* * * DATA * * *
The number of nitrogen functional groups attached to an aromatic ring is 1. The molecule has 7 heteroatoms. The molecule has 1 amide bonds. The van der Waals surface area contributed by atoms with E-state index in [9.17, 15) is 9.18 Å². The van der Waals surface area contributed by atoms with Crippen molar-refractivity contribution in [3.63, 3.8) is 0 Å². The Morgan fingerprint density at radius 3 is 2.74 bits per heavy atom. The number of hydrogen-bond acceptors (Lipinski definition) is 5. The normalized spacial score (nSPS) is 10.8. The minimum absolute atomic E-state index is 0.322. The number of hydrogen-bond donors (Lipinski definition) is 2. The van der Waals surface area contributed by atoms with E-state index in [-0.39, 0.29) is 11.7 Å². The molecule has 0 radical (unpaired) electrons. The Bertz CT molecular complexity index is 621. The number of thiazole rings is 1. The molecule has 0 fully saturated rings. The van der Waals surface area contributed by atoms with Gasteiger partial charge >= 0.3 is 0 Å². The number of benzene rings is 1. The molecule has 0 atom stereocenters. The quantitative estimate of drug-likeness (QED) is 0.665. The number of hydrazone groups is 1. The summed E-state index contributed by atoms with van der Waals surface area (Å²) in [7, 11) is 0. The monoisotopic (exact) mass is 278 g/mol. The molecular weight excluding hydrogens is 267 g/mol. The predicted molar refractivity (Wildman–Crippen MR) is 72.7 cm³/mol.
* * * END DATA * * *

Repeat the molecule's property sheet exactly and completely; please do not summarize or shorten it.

The number of nitrogen functional groups attached to an aromatic ring is 1. The molecule has 7 heteroatoms. The molecule has 1 amide bonds. The van der Waals surface area contributed by atoms with E-state index in [9.17, 15) is 9.18 Å². The van der Waals surface area contributed by atoms with Crippen molar-refractivity contribution in [3.63, 3.8) is 0 Å². The Morgan fingerprint density at radius 3 is 2.74 bits per heavy atom. The number of hydrogen-bond acceptors (Lipinski definition) is 5. The normalized spacial score (nSPS) is 10.8. The minimum absolute atomic E-state index is 0.322. The number of hydrogen-bond donors (Lipinski definition) is 2. The van der Waals surface area contributed by atoms with E-state index in [-0.39, 0.29) is 11.7 Å². The molecule has 0 radical (unpaired) electrons. The Bertz CT molecular complexity index is 621. The number of thiazole rings is 1. The molecule has 0 fully saturated rings. The van der Waals surface area contributed by atoms with Gasteiger partial charge >= 0.3 is 0 Å². The number of benzene rings is 1. The molecule has 0 atom stereocenters. The quantitative estimate of drug-likeness (QED) is 0.665. The number of hydrazone groups is 1. The summed E-state index contributed by atoms with van der Waals surface area (Å²) in [7, 11) is 0. The monoisotopic (exact) mass is 278 g/mol. The molecular weight excluding hydrogens is 267 g/mol. The predicted molar refractivity (Wildman–Crippen MR) is 72.7 cm³/mol.